After reading their letter, the first thing I did was completely restructure the chapter outline.  New chapters and scene ideas were added, previous chapters were moved around and restructured, and I cannot tell you how satisfied I am already. I feel like I know my characters and story more and I haven’t even started REALLY editing/rewriting/writing/throwing my coffee mug at the wall in frustration.

    I’m confident in Team Gingersnaps and what we are going to accomplish these next few months.  Having experienced authors help guide me into making my book better than ever is truly a blessing.

    So, come with me on this journey.  You’re in charge of bringing snacks.

    #PitchWars 2017 – Pimp My Bio


    Oh boy.  I’ve done it.  I’ve officially decided to enter Pitch Wars, which then made me decide to create a blog, which then made me decide to perform the pimpage of the bio.  Breathe.  We will get through this together.

    (I have no professional headshots, so here is an amazing Snapchat filtered version of myself.)

    Who Am I?

    I am an avid YA fiction reader in all genres, but most specifically fantasy. There’s just something about young people facing dire circumstances with brave faces. I live vicariously through them because I’m an adult that is still afraid of the dark. I see you smiling. Don’t laugh! The night is dark and full of terrors.

    I’m a student, an educator, a wife and a mother of two children who don’t look like me.

    My first story was a zombie book that I posted on Wattpad. The writing is absolutely atrocious. But I have decided to keep it posted for aspiring writers to see because I’ve come a long way, like galaxies long, and I’m proud of it. I hope my experience can inspire others to keep writing because practice is everything.

    When I finish my middle school education degree, I want to open an elective course for students to explore creative writing as an expressive outlet.  Middle school is a rough time and I want to give kids a healthy way to express themselves and dive into an imagination they might have never thought they had.


    I’ll be entering my YA fantasy, A CROWN OF BONES.  It is PIRATES OF THE CARIBBEAN meets THE HUNGER GAMES with a diverse cast of characters, romance and kickass heroines.

    Because I love aesthetics:

    Show him you’re not a damsel to be trifled with.”

    Illustrations by AgataFiszer can be found on the art page.  Here is a delicious taste:


    Pirates of the Caribbean + The Hunger Games + Six of Crows + Moana + girls who kick ass + girls who save themselves + romance + hot kissing scenes + an asshole named Pudge + angry land gods + sea sister goddesses + witty banter + betrayal + a pig on a leash + epic action scenes + love/hate relationship + best friends + island witchcraft + crafty metaphors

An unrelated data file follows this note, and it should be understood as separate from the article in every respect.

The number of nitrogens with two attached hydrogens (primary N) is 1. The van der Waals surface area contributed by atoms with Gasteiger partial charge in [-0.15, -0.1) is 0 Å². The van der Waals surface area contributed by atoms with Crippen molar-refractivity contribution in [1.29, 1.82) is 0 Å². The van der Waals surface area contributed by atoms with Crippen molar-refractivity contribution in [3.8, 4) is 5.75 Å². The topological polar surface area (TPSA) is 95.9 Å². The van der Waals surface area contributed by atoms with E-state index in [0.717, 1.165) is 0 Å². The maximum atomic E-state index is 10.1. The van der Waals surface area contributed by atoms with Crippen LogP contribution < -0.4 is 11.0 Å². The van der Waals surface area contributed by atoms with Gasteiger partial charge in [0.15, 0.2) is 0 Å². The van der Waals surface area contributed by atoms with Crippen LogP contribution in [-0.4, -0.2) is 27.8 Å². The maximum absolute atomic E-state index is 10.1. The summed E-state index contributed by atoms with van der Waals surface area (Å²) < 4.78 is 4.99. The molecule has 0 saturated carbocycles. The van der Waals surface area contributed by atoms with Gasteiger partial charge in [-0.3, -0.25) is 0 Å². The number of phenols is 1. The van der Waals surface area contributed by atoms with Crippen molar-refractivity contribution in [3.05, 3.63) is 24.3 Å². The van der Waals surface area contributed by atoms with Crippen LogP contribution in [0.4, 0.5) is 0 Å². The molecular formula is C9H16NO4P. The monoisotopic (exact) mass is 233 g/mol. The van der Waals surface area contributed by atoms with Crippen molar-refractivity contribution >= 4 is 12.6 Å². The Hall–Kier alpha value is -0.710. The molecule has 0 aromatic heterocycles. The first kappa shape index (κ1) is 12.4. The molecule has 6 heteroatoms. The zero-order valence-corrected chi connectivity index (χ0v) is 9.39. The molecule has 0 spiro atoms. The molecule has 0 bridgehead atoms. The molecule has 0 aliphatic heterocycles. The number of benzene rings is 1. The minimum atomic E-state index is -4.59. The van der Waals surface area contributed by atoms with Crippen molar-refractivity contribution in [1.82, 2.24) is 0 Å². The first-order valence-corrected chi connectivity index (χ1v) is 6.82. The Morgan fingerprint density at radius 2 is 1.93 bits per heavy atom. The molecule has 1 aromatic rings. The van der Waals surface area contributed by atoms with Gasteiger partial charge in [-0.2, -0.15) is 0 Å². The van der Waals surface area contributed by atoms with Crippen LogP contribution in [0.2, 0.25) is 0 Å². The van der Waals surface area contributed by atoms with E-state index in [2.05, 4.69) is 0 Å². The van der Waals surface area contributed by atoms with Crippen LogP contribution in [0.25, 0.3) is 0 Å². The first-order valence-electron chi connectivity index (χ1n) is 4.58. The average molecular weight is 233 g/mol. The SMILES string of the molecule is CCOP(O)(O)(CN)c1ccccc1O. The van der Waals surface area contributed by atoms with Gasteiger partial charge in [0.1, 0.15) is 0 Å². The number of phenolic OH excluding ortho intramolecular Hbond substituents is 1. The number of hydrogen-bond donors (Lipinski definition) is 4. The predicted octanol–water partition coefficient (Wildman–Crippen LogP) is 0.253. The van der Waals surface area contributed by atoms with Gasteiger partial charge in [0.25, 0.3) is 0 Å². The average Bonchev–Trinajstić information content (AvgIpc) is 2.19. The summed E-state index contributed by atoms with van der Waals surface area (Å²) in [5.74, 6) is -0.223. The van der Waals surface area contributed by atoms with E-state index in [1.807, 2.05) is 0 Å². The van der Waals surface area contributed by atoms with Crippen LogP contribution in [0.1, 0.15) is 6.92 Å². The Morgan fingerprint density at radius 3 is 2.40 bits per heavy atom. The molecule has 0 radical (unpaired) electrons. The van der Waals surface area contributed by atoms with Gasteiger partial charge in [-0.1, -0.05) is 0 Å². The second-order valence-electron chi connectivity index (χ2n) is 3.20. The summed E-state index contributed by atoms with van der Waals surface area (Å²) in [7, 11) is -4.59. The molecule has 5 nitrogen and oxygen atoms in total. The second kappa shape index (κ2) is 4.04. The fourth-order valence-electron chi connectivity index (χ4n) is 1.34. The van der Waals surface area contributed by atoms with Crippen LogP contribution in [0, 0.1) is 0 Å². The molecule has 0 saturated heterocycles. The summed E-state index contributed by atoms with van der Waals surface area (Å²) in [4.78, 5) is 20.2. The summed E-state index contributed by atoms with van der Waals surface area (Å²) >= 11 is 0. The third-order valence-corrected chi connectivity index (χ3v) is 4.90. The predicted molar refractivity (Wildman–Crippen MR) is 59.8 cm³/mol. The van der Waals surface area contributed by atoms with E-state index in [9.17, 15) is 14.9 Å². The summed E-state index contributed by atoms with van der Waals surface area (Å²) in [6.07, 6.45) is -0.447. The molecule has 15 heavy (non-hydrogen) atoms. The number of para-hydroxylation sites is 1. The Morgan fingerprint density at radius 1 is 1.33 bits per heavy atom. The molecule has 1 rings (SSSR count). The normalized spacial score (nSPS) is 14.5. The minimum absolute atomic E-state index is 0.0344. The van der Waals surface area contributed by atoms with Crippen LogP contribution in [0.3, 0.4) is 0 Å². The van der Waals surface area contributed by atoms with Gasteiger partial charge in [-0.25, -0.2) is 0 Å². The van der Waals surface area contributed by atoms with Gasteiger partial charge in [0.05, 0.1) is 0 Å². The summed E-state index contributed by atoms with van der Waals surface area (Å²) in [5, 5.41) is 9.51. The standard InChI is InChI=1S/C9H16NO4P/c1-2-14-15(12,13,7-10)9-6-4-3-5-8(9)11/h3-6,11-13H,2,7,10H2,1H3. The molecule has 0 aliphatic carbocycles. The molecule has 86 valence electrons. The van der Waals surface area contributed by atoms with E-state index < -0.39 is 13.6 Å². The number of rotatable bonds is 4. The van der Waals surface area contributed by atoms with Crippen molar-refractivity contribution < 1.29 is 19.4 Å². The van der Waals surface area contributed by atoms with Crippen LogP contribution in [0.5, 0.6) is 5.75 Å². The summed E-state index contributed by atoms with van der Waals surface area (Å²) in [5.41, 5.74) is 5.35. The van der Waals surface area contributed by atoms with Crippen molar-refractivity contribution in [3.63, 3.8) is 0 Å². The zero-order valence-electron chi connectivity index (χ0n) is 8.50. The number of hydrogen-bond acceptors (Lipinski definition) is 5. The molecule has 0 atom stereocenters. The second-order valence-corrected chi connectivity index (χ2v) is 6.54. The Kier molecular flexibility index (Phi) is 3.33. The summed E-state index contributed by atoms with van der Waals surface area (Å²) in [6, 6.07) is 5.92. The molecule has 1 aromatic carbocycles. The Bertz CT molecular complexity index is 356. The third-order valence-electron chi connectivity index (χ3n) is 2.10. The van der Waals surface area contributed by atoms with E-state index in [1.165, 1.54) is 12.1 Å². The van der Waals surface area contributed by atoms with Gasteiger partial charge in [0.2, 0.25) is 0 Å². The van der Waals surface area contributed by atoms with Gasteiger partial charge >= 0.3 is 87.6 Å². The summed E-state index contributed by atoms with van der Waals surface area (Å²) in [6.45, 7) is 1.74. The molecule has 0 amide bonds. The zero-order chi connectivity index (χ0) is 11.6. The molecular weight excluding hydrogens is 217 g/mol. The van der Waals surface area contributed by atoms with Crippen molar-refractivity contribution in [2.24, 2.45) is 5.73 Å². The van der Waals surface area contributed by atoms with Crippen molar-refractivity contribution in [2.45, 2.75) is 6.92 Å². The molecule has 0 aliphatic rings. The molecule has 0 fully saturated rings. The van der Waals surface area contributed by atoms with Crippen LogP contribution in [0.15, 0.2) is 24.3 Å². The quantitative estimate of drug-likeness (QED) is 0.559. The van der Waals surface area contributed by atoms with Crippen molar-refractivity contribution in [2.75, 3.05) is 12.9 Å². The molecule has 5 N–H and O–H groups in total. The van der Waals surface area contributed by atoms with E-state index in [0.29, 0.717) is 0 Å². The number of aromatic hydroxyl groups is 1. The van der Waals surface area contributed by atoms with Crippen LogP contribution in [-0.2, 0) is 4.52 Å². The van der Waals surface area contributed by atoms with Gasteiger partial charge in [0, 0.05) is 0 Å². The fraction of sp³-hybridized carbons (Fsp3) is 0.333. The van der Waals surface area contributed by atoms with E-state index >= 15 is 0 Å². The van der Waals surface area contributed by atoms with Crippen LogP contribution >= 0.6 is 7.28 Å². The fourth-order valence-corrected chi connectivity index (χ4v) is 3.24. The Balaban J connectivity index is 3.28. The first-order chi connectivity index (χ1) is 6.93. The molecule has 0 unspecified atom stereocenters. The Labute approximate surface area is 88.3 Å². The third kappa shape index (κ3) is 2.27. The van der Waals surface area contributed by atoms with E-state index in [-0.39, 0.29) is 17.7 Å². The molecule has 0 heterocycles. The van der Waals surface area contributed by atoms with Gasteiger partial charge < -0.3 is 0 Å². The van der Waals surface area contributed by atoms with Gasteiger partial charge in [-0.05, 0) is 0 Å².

Feels Soundtrack Includes:


    What I offer as a mentee:

    • Never-ending gratitude
    • Fierce determination.  I am a Slytherin after all.
    • An open mind to critiques
    • Gif magic
    • Game of Thrones references



    • Kill Bill 1 & 2.  The Bride is my dream level of badass.
    • Everything Marvel.
    • Sound of Music (with Julie Andrews).  That movie is everything a musical should be.


    • Game of Thrones.  Team Jon for the crown.  But I would still be happy if somehow he and D somehow split it.
    • The Walking Dead.  Richonne for life.  Carl needs to die already.
    • True Blood up to season 4.  I refuse to acknowledge the rest of the mess of that show.  YOU RUINED IT HBO.
    • My Little Pony.  After watching with my daughter, I’ve become addicted.  I’m a Pegasister and proud.
    • Stranger Things.  If I were a little boy, I would be Dustin.  He channels me.


    • Harry Potter, obviously.  Slytherin in the house.
    • Six of Crows by Leigh Bardugo
    • All the Bright Places by Jennifer Niven
    • Beautiful Disaster by Jamie McGuire
    • The Lunar Chronicles by Marissa Mayer
    • Throne of Glass by Sarah J Maas
    • To All the Boys I’ve Loved Before by Jenny Han
    • Falling Kingdoms by Morgan Rhodes
    • An Ember in the Ashes by Sabaa Tahir


    • Pinapple/Canadian bacon pizza
    • Bacon burgers
    • Maple bacon donuts (I’m noticing a theme here…)
    • Football.  Arkansas Razorbacks. Green Bay Packers.  MY BOYS BETTER KILL THIS SEASON.
    • Moana is the best Disney Princess.
    • I can bend my pointer finger all the way back.
    • I grew up with a lisp and was bullied throughout school for it.
    • Video game wise: love the Sims, Assassin’s Creed, and beating my husband’s ass at UFC.

    I have done it!  I have finally created my first website and blog post.  Good luck to everyone in Pitch Wars!  Thank you to all the mentors for dedicating their time to help others and to Brenda Drake for her brilliance.